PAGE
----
if (hasInterface) then { /* (...) */ };

Note that the following example is incorrect:

if (isServer) then { // ... } else // WRONG: a server CAN be a player { // ... };

Code writing

The usual four steps of coding are the following:

  • Think it well
    • If you cannot figure out how to write your code, say what you want to do out loud or write it down in your language, then replace it by code little by little.
  • Make it work
  • Make it readable
    • name your variables properly, as if you had to give it to someone that should get it without the need of explaining
  • Optimise then
    • use more performance-friendly commands, reduce your search radius and loop frequencies once everything works.

See Code Optimisation - Rules for advices and more information.

See also

Local Multiplayer Testing

To ensure all cases, your mission should ideally work properly:

  • in Singleplayer
  • in Player-hosted Multiplayer
  • in a Dedicated Server-hosted game

The following chapters explain how to mimic multiple clients on one computer. Of course, nothing prevents you from inviting friends to play your mission and report bugs!

Dedicated Server

To properly test MP scripting locality issues, it is recommended to run a dedicated server and connect with two clients. In order to do so:

  • In your server executable's server.cfg:
    loopback = true;	// force LAN-only server
    kickDuplicate = 0;	// disable duplicate Arma kick
    // needed in case of Headless Client test only
    headlessClients[]	= { "" };
    localClient[]		= { "" };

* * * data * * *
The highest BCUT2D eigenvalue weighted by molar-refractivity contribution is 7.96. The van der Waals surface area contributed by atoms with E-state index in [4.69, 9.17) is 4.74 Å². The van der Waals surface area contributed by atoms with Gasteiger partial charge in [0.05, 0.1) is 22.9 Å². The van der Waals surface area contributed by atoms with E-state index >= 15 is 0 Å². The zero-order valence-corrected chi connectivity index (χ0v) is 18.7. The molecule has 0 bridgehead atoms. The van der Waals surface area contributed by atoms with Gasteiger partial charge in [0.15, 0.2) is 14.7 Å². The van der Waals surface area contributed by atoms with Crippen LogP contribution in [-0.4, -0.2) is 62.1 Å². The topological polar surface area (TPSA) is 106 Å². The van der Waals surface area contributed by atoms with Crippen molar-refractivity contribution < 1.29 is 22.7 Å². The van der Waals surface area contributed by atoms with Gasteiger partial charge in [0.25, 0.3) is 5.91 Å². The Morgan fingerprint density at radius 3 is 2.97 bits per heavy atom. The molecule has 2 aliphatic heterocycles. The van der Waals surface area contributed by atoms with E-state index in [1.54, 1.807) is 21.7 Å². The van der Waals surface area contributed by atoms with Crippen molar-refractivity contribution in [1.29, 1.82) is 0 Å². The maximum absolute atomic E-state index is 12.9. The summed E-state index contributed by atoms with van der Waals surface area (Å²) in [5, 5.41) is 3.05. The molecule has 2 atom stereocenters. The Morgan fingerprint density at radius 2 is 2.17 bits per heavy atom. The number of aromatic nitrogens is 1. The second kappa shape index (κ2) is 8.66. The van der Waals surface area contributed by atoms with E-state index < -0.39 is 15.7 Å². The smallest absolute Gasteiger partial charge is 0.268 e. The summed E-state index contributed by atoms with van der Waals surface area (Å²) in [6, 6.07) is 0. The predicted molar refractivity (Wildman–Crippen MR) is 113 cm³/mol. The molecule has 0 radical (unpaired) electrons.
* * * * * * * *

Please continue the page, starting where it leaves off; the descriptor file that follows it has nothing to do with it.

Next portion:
• Run the game twice from Steam and connect each (with -showScriptErrors flag)
    • If you use one screen for the first client and the other screen for the second client, use -noPause -window launcher options. This will not pause render if the window doesn't have focus.
      Be sure to disable BattlEye or it will close any additional instances.
  • Try your mission and check for script errors:
Pros Cons
  • Tests almost all "can go wrong" scenarios
  • Can test Headless Clients, persistent server, server restart, admin login/logout

Player-Hosted Server

While this method covers less cases than the Dedicated Server Test method above, this method is faster:

  • Open the Arma 3: Launcher and disable BattlEye
  • Select the mods that the host will use (if any)
  • Launch the game using the Play/Play with Mods button
  • Select the mods that clients will use
  • Launch the game again using the Play/Play with Mods button
  • In the first game instance (server), host the mission either through local hosting or with Eden Editor MP mission type launch
  • In the second game instance (client), join the session using the MP tab LAN section and entering the mission hosted by the server
Pros Cons
  • Fast setup (with quick modlist support)
  • Helps find cases where isDedicated is used instead of isServer
  • May miss locality issues (code that happens to run on the server because it runs on the server's client like e.g hideObjectGlobal)
  • No headless client testing (this can be solved by using a custom server.cfg)

See Also